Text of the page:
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Session A6: GNSS Integrity and Augmentation

Wide Area Augmentation System Performance Margin Characterization
Nathan Vary, Patricia Morrison, Federal Aviation Administration; Karl Shallberg, Swen Ericson, Zeta Associates Inc.; Eric Altshuler, Zachary Allen, Lucas Laske, Sequoia Research Corporation
Location: Beacon B

The Wide Area Augmentation System (WAAS) will soon reach its 20-year milestone for providing aircraft with navigation services over the entirety of North America. The services WAAS provides to an aircraft are categorized as Non-Precision Approach (NPA) and Approach with Vertical guidance (APV). The user can determine what level of WAAS service is available at the user location by comparing the computed horizontal and vertical protection levels (HPL, VPL) against the horizontal and vertical alert limits (HAL, VAL) defined for each class of service. Based on the alert limits, APV services are further delineated as LNAV/VNAV, LPV and LPV200. For this paper, the services of most interest are LPV and LPV200 where LPV requires the HPL to be within a HAL of 40 m and the VPL to be within a VAL of 50 m, and LPV200 specifies the same horizontal limit but has a lower VAL of 35 m, which is consistent with aircraft precision approach operations.
It is well known from monitoring WAAS performance over its service life that positioning accuracy typically is far better than the computed protection levels would suggest, with the protection levels many times greater than the actual position errors. This margin between the position errors and protection limits stems from the stringent safety-of-life integrity requirements where WAAS ensures that protection levels computed by the user bound the user position error at a probability of 99.99999% per approach operation, equivalent to underbounding only 1 in 10 million approach operations. To achieve such high confidence in the protection levels, the various system threats such as ionospheric disturbances, ground system equipment biases, satellite failures, etc., are accounted for in a conservative way that assures even unobserved threats are mitigated. In this way, the WAAS safety-of-life integrity requirement is always satisfied. However, should a user have non-safety-of-life applications or the ability to mitigate some of these threats on their own, the performance margin normally present in WAAS could be exploited in favor of higher availability of service for the given application or operation. The purpose of this paper is to rigorously characterize this performance margin and qualitatively describe the threats that cause the protection levels to be so inflated.
The approach taken for demonstrating WAAS performance margin consists first of identifying days of interest from past service history that stressed WAAS performance, and second of developing an analysis capability to investigate every possible position solution from the network of WAAS reference stations. The stressed days are expected to show significantly higher position errors than usual and are primarily associated with ionospheric events, which is understandable given the challenges of estimating ionospheric delays and confidence bounds for a grid of points covering the WAAS service area. Some days with interesting ionospheric behavior were provided from monitoring and analysis conducted by WAAS 2nd level engineering at the Mike Monroney Aeronautical Center in Oklahoma City. Other stressed days were taken from daily WAAS and GPS performance monitoring conducted at the FAA William J. Hughes Technical Center (WJHTC). In addition to the 50-day stressed data set identified, a 30-day nominal data set was defined to contrast its level of performance. Therefore, in all, 80 days of data were compiled to conduct this WAAS performance characterization.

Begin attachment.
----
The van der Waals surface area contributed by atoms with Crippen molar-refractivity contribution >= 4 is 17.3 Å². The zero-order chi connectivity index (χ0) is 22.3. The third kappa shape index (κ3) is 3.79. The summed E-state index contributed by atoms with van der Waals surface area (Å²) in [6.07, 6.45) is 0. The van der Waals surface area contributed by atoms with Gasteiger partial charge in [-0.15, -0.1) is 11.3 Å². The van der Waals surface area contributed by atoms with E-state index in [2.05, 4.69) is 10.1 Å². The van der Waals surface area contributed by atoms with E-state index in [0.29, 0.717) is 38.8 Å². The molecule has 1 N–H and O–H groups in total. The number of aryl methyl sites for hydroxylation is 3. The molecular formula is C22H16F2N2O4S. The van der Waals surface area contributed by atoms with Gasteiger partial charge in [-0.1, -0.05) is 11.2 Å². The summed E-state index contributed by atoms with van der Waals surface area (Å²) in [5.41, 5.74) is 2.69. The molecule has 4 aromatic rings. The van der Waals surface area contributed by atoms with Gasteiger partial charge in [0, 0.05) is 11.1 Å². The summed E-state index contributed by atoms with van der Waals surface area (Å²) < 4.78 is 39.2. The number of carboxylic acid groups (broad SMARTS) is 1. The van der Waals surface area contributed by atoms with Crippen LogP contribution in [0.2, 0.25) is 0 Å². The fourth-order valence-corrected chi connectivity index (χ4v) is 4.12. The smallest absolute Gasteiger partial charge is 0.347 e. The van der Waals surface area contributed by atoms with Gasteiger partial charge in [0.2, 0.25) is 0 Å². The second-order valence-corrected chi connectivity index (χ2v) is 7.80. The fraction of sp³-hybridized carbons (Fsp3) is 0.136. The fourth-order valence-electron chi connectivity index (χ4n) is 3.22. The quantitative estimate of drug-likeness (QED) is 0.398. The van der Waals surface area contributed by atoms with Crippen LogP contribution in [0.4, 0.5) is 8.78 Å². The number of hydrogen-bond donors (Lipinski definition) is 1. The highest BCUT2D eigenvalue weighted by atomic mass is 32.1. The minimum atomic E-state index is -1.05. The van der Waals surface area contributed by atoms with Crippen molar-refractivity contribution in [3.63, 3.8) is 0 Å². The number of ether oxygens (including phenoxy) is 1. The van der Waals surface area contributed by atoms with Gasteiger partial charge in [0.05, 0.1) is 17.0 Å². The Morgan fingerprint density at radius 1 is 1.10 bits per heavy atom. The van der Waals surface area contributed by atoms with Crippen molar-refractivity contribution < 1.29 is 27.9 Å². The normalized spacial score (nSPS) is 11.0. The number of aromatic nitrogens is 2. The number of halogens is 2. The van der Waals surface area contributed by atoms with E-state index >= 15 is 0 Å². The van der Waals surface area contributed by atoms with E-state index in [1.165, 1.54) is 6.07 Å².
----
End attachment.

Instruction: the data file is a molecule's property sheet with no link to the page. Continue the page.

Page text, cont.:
The analysis capability was developed to evaluate every possible position solution with its associated protection level against LPV and LPV200 alert limits for all days of interest. Protection levels were computed in the same manner as a user with User Differential Range Error (UDRE) bounds for satellite clock and ephemeris and Grid Ionosphere Vertical Error (GIVE) bounds for ionosphere. The UDRE’s, GIVE’s, range measurements, weighting and geometry matrices were output from the WAAS prototype for satellite subset analysis. This subset analysis computed and saved position errors and normalized errors by their protection levels for every satellite geometry meeting LPV and LPV200 HAL/VAL using 1 Hz data from all 38 WAAS reference stations. For LPV200 alone, this equates to approximately 1.6 trillion position solutions being evaluated.
The results from this position domain analysis, along with a related range domain analysis, were quantified using various statistical measures as well as a Gaussian overbound methodology. The intent of this characterization is to develop and propose a new WAAS performance commitment that users can potentially utilize for non-safety of life applications or where a user augments their solution with additional monitoring capabilities. The paper will also provide a qualitative review of WAAS threats the ground system considers in its integrity analysis to provide some insight into the monitoring a user needs to consider when leveraging this new performance commitment.



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